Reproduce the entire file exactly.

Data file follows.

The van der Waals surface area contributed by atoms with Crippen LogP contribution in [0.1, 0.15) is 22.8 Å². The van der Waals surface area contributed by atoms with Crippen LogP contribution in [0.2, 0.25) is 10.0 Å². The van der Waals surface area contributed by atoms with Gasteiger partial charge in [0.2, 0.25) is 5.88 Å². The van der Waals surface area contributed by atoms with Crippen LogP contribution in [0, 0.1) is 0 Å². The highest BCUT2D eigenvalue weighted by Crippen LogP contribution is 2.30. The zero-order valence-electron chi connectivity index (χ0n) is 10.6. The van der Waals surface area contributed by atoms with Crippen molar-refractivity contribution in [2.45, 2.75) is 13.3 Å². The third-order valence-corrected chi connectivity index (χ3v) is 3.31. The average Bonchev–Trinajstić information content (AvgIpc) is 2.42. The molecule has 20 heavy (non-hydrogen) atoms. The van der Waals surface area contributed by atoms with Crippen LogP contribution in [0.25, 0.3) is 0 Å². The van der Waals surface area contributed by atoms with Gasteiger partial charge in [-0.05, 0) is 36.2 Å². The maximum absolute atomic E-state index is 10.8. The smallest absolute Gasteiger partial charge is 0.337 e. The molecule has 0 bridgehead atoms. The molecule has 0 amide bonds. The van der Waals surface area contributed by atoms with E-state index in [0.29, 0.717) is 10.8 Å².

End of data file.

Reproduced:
The van der Waals surface area contributed by atoms with Crippen LogP contribution in [0.1, 0.15) is 22.8 Å². The van der Waals surface area contributed by atoms with Crippen LogP contribution in [0.2, 0.25) is 10.0 Å². The van der Waals surface area contributed by atoms with Gasteiger partial charge in [0.2, 0.25) is 5.88 Å². The van der Waals surface area contributed by atoms with Crippen LogP contribution in [0, 0.1) is 0 Å². The highest BCUT2D eigenvalue weighted by Crippen LogP contribution is 2.30. The zero-order valence-electron chi connectivity index (χ0n) is 10.6. The van der Waals surface area contributed by atoms with Crippen molar-refractivity contribution in [2.45, 2.75) is 13.3 Å². The third-order valence-corrected chi connectivity index (χ3v) is 3.31. The average Bonchev–Trinajstić information content (AvgIpc) is 2.42. The molecule has 20 heavy (non-hydrogen) atoms. The van der Waals surface area contributed by atoms with Crippen LogP contribution in [0.25, 0.3) is 0 Å². The van der Waals surface area contributed by atoms with Gasteiger partial charge in [-0.05, 0) is 36.2 Å². The maximum absolute atomic E-state index is 10.8. The smallest absolute Gasteiger partial charge is 0.337 e. The molecule has 0 bridgehead atoms. The molecule has 0 amide bonds. The van der Waals surface area contributed by atoms with E-state index in [0.29, 0.717) is 10.8 Å².